Change in leader preferences

The association between self-reported anger and the change in leader preferences after anger induction was also significant in this second experiment (ß = 0.01 ± 0.00 s.e.m., t(628) = 2.57, p = 0.010; model adjusted R2 = 0.011; Table 2). However, this effect was no longer statistically significant after the inclusion of self-reported anxiety and attentiveness, political affiliation, alexithymia score, gender and age as predictors (ß = 0.01 ± 0.01 s.e.m., t(622) = 1.56, p = 0.121; Table 2, Fig. 2). Once again, no significant effect of self-reported experienced anxiety was evidenced (ß = 0.01 ± 0.01, t(622) = 0.95, p > 0.250).

As for Experiment 1, we conducted regression analyses on leader preferences after anger induction taking baseline leader preferences as predictor to control for potential carry-over effects. These analyses confirmed the significant association between self-reported anger and leader preferences after anger induction (ß = 0.01 ± 0.00 s.e.m., t(644) = 3.11, p = 0.002) although this effect was only found as a trend after the inclusion of control variables (ß = 0.01 ± 0.01, t(621) = 1.82, p = 0.069).

Finally, analyses on reaction times confirmed that the way participants processed the stimuli was similar before and after anger induction (both p-s > 0.203; see Supplementary Table 1) suggesting that the evidenced association between incidental anger and the change in leader preferences was not due to a mere test–retest effects.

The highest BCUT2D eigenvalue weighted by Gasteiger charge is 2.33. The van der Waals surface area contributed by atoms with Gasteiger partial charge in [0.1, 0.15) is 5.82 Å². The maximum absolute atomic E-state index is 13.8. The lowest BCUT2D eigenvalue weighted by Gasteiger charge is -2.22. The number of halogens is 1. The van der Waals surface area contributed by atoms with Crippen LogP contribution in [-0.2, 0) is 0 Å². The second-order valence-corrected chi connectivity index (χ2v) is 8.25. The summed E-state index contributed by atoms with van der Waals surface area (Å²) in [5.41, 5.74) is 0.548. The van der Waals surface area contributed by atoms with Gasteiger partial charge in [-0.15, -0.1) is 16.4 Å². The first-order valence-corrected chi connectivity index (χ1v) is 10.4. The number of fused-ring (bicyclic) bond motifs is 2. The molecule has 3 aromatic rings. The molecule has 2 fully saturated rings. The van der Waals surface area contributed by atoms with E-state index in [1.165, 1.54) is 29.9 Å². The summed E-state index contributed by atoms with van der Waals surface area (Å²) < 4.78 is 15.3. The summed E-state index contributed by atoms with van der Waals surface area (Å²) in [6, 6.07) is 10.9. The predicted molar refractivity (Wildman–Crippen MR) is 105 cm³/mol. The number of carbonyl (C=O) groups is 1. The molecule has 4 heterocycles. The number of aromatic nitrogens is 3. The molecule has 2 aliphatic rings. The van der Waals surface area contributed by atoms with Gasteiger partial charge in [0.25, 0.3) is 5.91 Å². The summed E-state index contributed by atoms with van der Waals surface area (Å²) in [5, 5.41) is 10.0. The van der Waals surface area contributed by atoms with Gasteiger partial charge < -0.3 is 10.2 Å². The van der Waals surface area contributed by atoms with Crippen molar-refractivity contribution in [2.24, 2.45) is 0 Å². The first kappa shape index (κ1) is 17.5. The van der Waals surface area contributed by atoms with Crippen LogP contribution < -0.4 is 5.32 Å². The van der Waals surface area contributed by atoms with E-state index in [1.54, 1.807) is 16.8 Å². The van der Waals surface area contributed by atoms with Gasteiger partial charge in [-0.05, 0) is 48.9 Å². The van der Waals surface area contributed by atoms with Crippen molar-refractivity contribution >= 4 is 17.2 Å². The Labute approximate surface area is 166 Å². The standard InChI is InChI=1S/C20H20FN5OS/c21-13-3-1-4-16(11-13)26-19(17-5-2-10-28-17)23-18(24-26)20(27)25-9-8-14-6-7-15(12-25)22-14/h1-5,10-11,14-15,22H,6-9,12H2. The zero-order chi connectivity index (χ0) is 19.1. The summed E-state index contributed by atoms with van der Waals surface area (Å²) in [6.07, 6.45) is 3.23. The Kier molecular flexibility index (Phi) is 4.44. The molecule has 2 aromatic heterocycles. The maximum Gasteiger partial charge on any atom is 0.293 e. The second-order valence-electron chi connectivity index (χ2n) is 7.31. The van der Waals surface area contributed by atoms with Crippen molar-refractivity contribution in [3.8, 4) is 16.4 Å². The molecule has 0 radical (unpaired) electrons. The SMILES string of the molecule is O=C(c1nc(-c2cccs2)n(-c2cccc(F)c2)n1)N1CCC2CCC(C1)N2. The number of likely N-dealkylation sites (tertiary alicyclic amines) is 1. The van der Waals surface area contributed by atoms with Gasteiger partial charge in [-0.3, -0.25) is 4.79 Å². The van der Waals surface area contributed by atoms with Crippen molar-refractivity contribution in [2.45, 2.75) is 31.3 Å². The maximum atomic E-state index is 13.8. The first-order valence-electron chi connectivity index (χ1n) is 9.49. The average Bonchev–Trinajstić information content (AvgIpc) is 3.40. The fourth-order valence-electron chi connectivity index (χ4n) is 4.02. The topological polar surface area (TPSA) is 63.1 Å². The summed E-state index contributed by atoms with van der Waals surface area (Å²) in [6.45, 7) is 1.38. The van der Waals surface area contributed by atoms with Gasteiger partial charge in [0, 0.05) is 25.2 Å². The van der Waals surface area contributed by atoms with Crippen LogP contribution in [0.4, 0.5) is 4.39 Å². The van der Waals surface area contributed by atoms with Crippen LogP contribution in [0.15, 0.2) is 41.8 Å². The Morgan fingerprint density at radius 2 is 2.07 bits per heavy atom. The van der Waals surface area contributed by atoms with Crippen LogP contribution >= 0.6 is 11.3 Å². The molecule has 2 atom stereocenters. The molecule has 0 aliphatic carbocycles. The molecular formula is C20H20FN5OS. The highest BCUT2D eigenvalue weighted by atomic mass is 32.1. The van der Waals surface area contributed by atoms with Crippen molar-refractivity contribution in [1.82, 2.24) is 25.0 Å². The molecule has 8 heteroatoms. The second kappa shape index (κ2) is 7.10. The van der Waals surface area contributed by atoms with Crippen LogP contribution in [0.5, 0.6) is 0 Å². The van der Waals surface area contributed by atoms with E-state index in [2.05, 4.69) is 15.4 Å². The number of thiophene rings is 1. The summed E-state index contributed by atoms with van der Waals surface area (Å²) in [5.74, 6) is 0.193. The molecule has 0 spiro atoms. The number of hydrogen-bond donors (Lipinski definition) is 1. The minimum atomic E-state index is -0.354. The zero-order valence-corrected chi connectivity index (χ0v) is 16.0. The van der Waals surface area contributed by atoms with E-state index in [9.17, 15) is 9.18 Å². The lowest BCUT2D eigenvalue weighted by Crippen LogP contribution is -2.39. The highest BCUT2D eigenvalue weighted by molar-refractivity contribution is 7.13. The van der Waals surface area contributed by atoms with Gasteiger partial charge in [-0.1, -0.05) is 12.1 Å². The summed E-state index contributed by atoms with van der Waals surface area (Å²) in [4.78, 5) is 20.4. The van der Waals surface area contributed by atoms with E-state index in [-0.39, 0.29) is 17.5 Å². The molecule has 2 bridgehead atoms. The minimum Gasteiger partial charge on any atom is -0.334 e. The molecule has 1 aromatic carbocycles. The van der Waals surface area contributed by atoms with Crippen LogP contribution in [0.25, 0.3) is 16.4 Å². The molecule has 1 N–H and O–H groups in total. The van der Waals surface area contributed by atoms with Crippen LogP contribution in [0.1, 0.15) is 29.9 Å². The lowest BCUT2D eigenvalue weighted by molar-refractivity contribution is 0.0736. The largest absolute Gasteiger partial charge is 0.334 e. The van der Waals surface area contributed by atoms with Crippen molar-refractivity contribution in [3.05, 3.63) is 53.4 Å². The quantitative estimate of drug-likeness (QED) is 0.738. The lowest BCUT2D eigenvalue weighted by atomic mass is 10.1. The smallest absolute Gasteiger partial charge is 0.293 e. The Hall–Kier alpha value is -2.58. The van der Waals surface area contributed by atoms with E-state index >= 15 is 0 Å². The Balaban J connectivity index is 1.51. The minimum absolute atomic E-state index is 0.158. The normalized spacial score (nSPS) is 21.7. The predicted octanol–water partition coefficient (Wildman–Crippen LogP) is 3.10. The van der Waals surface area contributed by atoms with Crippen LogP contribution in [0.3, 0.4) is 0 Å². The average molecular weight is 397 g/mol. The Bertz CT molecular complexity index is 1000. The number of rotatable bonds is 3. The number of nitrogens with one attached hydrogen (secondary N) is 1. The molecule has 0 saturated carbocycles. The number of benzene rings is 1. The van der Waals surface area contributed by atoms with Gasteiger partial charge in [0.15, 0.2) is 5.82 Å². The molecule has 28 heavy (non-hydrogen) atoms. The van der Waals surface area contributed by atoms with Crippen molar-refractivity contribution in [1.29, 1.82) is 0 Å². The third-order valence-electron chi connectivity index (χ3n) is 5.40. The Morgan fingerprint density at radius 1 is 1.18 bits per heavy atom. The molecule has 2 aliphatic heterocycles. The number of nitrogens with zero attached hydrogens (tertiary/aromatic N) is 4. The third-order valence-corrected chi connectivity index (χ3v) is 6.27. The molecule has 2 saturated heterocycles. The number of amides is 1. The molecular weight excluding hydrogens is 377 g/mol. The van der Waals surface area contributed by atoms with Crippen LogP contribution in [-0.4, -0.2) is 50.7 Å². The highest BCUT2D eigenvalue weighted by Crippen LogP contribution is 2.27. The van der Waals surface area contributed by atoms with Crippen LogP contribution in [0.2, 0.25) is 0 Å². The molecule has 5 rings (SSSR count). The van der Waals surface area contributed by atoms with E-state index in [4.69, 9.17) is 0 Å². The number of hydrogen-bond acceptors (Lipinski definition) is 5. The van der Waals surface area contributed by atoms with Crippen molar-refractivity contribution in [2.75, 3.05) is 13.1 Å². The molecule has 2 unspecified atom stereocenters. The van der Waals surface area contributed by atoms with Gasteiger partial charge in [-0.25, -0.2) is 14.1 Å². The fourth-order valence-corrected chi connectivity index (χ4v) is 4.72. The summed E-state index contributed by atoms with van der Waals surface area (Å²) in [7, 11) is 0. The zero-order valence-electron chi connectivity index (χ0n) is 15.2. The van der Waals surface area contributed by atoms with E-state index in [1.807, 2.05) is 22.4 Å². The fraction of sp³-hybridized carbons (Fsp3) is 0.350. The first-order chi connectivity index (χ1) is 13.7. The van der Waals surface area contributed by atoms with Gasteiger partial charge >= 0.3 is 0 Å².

Following the Open Science Collaboration’s recommendations (2012), we conducted a fixed-effects meta-analysis to determine the overall evidence that Experiment 1 and 2 provide for the change in leader preferences following anger induction (using R metaphor package39). Across both experiments, we calculated the overall effect sizes (beta coefficients) of self-reported anger in the all the regression models we conducted. All these analyses revealed a significant association of between self-reported anger and the difference in leader preferences before and after anger induction, providing evidence of the robustness of the evidenced effect (see Table 2). Consistent with the results of Experiment 1, these findings suggest that higher levels of incidental anger were associated with a preference for strong leaders.